Start the conversation
I've seen Wall Street use darn near every little conceivable technological trick in the book to gain a statistical edge over every day investors over the past 35 years.
One of the craziest was a high-frequency trading shop that actually wanted to drill through mountains so they could shave off milliseconds transporting information along a fiber-optic cable between exchanges in Chicago and New Jersey.
So, when BlackRock, a global investment management company with $5.1 trillion under management announced earlier this week that it was replacing human managers with stock-picking machines, only one thought raced through my brain…
…here we go again!
Here's what Wall Street won't tell you.
What Wall Street Hopes You'll Never Know
If you've never heard the term "robo-advisor" you're not alone.
The term denotes some sort of automated system – a "robot" for lack of better terminology – that is programmed to make investment decisions for you.
The notion of a super-fast, super-smart computer sounds great at first glance because they're being billed as a smarter way to make decisions with minimal human intervention based on mathematical rules of algorithms.
Not only will you "save time" says the slick advertising, but the implication is that you'll "get better results, too."
Don't bet on it – there's always a catch.
Or, in this case, three powerful reasons to steer clear.
First, Wall Street's interests always come first.
Wall Street is like a casino in that it makes its money using your money.
The more you trade, the more profitable they become. Diversification, the efficient frontier, target date portfolios, online trading screeners…and now robo-advisors…these are all tools cooked up to separate you from your money.
Years ago – in 1940 – a Wall Street insider and professional trader named Fred Schwed, Jr. touched on this subject when he wrote a book called "Where are the Customers' Yachts?" Ostensibly written as an educational and humorous look at Wall Street hypocrisy in an age gone by, the book neatly captures the lunacy of modern investing 77 years later.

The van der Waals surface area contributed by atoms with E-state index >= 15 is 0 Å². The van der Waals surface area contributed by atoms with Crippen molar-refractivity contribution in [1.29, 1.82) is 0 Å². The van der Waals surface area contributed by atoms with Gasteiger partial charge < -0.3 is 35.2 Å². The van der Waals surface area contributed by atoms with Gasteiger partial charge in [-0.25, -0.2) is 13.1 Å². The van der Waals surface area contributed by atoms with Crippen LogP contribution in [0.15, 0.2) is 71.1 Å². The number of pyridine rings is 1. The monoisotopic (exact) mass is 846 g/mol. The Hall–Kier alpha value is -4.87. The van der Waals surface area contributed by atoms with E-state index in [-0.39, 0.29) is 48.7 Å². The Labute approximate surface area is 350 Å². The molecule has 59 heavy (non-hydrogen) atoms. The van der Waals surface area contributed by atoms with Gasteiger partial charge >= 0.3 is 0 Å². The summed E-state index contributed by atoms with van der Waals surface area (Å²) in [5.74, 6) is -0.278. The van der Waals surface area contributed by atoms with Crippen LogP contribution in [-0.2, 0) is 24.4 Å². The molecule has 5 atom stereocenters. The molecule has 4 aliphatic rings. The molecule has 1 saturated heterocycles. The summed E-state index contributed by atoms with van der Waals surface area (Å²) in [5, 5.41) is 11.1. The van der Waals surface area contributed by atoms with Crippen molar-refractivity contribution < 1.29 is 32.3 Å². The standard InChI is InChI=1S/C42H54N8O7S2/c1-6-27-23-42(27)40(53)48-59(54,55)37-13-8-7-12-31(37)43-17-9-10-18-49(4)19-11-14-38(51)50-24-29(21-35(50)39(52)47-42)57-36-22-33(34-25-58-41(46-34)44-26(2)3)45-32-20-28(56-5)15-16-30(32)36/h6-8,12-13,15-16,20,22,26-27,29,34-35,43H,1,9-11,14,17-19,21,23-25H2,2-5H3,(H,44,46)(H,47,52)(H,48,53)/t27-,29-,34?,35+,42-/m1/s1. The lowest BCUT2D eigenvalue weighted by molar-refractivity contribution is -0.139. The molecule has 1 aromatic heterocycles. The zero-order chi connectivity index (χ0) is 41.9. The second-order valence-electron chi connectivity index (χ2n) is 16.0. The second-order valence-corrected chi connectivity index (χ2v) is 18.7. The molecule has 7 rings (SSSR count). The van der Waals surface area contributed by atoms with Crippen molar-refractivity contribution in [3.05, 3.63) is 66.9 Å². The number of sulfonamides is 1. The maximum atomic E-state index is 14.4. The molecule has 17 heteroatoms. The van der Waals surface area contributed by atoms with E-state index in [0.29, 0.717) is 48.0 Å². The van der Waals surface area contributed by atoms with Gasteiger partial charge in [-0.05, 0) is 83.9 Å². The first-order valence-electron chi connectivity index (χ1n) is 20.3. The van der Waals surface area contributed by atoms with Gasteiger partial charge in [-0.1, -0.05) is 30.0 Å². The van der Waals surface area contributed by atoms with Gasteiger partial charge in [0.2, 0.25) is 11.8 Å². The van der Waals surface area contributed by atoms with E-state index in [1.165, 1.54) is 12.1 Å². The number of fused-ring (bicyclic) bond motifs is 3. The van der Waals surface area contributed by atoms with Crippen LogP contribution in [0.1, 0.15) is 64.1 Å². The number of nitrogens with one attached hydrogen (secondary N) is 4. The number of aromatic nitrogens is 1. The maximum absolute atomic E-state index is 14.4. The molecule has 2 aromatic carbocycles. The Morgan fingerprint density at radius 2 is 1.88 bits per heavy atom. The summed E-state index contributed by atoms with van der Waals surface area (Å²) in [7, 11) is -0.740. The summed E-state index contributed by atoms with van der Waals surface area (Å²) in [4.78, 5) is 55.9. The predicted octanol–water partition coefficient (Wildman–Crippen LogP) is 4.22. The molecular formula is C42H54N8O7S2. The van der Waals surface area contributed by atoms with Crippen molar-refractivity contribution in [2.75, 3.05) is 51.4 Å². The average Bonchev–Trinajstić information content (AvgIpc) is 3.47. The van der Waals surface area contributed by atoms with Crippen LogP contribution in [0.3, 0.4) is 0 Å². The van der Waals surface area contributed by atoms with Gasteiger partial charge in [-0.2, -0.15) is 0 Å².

I can only imagine what Schwed would say today about legions of investors who are going broke following the advice of Wall Street's bankers and brokers – many of whom trade directly against their clients. And about robo-advisors that will only accelerate that process under the guise of helping every day investors.
You may think Wall Street is acting in your best interests but that's because they want you to believe that's the case. Wall Street firms have spent billions over the years understanding their customers and they know exactly which buttons to push when it comes to the slick advertising luring you in.
Want to buy the latest unicorn when it IPOs?
Good luck with that…you're last in line, and your "buy" is their exit. Early investors make a killing and it's not uncommon for big bankers, lawyers, and underwriters to force your hand even as they conduct "dog and pony" sh…
About the Author
Keith Fitz-Gerald has been the Chief Investment Strategist for the Money Morning team since 2007. He's a seasoned market analyst with decades of experience, and a highly accurate track record. Keith regularly travels the world in search of investment opportunities others don't yet see or understand. In addition to heading The Money Map Report, Keith runs High Velocity Profits, which aims to get in, target gains, and get out clean. In his weekly Total Wealth, Keith has broken down his 30-plus years of success into three parts: Trends, Risk Assessment, and Tactics – meaning the exact techniques for making money. Sign up is free at totalwealthresearch.com.